When the final vote was tallied, celebration gave way to satisfaction for members and supporters of the Ardmore Development Authority Tuesday night.

The ADA secured its immediate financial future with passage of a ¼-cent sales tax during a special election. Rebounding from a Nov. 6, 2012 setback, the ADA received 63 percent of the vote, of which 1,918 ballots were counted.

"It was approximately about what I thought we would do," said James Chambers, ADA board of trustees chairman. "I think it's a good win for the community. The staff, Brian (Carter, interim president and CEO) and Mita (vice president) and their people did a good job."

Chambers also said receiving more than 60 percent of the vote was a ringing endorsement from the community, of which only three of the 12 precincts voted against the question.

"I am very pleased, I hope we can now move on, fix some of the problems and serve the community," Chambers said.

The ADA held sizeable leads in both absentee and early voting, which would set the tone for the end result. Returns had the ADA with a 60 percent advantage in absentee ballots, and a significant 80 percent advantage in early voting. The election appeared to be well in hand. Voters within the Chickasaw Library precinct also gave overwhelming support, with 349 voting yes and 150 voting no. Those three made up for more than half of the ADA's nearly 500-vote advantage.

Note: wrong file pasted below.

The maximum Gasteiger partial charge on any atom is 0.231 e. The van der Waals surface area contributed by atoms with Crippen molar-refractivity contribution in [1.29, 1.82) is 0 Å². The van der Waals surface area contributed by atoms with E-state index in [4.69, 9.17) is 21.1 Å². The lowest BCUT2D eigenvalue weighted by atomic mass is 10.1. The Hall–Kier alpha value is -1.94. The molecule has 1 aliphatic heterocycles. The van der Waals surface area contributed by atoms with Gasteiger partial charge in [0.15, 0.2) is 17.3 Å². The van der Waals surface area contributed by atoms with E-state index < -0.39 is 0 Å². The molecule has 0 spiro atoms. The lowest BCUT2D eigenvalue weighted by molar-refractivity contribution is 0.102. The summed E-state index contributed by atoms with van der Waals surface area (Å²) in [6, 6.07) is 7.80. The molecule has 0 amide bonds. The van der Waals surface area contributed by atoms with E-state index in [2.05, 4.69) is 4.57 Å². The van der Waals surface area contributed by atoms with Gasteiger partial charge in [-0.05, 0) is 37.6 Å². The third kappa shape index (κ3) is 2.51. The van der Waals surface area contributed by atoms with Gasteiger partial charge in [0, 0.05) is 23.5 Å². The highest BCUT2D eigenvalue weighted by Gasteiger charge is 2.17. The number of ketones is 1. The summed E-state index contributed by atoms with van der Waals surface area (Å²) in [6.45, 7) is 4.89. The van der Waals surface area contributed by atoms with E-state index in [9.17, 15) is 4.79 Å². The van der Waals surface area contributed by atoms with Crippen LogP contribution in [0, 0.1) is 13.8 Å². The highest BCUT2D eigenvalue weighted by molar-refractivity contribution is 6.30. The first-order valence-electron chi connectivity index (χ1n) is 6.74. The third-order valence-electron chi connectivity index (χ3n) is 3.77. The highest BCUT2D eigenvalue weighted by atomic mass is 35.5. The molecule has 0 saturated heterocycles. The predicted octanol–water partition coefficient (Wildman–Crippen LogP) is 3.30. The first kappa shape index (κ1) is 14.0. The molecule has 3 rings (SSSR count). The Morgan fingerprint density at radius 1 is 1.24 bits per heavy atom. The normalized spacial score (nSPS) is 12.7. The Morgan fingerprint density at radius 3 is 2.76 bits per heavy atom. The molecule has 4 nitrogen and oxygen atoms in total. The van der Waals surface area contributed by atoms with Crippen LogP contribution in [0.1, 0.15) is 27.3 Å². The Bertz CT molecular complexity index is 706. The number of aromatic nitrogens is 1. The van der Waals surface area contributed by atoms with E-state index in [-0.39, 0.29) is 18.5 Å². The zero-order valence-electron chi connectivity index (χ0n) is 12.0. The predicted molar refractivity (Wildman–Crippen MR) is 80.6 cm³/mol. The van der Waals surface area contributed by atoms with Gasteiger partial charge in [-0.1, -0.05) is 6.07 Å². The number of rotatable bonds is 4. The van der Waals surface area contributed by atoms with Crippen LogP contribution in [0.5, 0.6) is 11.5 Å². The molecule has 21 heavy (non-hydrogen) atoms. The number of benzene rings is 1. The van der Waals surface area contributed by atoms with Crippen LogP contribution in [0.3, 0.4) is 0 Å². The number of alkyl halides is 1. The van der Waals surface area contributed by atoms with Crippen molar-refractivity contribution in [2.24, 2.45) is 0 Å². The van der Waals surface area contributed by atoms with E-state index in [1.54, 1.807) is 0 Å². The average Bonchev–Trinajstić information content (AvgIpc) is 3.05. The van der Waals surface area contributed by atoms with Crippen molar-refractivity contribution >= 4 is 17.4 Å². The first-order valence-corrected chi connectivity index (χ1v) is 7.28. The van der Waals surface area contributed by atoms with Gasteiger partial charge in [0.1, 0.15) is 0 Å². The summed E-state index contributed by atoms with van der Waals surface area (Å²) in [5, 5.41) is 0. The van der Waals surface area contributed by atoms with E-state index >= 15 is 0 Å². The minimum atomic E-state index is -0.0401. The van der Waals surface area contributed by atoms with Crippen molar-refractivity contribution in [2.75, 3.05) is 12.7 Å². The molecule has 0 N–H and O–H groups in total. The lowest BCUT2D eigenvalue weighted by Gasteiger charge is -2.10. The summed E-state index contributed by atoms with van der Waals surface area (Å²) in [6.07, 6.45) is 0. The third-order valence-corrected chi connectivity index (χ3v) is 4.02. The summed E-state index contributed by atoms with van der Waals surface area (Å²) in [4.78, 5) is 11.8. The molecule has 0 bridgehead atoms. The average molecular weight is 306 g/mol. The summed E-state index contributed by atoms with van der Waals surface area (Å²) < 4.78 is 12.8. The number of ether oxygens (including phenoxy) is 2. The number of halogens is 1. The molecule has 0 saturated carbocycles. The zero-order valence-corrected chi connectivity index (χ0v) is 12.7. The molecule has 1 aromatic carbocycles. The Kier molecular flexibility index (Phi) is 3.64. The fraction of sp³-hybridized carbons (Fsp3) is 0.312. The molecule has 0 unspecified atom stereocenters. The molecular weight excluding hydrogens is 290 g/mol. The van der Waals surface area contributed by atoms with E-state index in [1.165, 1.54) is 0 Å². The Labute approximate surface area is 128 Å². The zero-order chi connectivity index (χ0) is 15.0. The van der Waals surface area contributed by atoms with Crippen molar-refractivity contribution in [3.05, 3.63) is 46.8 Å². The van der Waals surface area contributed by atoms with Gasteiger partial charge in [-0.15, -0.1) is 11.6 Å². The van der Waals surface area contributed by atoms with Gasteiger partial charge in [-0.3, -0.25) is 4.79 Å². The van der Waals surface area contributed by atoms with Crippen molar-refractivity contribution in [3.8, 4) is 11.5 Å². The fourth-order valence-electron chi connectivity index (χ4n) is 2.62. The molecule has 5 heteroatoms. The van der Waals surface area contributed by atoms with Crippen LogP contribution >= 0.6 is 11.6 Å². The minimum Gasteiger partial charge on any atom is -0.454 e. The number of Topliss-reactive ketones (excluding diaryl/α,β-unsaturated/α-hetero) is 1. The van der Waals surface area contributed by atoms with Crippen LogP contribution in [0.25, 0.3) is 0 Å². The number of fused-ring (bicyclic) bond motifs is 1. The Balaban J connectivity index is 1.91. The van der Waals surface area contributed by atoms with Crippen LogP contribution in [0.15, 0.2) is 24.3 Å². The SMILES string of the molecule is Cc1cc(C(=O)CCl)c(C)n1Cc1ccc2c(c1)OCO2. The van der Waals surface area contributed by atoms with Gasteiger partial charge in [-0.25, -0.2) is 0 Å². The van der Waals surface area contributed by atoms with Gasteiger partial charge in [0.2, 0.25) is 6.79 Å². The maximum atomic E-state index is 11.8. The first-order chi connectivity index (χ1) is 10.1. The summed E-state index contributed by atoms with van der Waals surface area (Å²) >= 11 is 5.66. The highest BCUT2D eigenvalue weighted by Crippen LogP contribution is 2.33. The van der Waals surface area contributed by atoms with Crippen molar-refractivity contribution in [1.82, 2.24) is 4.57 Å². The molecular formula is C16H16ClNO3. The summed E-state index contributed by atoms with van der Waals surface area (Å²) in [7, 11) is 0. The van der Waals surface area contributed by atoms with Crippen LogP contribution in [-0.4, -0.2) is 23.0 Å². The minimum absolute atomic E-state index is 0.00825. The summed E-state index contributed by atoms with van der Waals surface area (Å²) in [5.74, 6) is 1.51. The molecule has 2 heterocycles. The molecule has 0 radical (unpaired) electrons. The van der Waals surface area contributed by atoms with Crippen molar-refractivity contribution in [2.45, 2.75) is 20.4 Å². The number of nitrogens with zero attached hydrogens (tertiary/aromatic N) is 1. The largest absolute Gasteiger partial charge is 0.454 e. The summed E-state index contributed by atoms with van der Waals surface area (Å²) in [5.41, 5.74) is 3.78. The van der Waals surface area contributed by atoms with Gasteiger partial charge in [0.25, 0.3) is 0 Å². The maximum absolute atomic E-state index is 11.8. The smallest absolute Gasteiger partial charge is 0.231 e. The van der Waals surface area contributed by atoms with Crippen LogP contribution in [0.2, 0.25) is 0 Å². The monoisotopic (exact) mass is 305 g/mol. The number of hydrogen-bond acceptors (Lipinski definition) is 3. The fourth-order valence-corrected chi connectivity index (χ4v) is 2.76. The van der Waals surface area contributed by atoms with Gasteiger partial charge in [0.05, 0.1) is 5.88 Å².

"We took nothing for granted," Carter said, "and we worked up to the last minute. We were still answering questions from voters today even as the polls were open."

The work paid off, and the first signs of excitement regarding a successful result came with the posting of Precinct 24, which had 173 votes for and 67 against. Minutes later, the final precincts reported in, giving ADA its coveted sales tax.

"I'm certainly very pleased and relieved the citizens voted to keep economic development a priority in Ardmore," said Ardmore City Manager J.D. Spohn. "I want to say thanks to the ADA for all its hard work, and I want to thank the citizens."

A small group of ADA members and supporters were gathered together at the Mill Street Garage to watch as the results came in. Once the final numbers were posted, there was a subdued sense of happiness, with little fanfare other than the popping of champagne party poppers.

"I would say the sense is to get back to work," Carter said. "Our agenda is to achieve stunning results. And the citizens should expect and demand nothing less."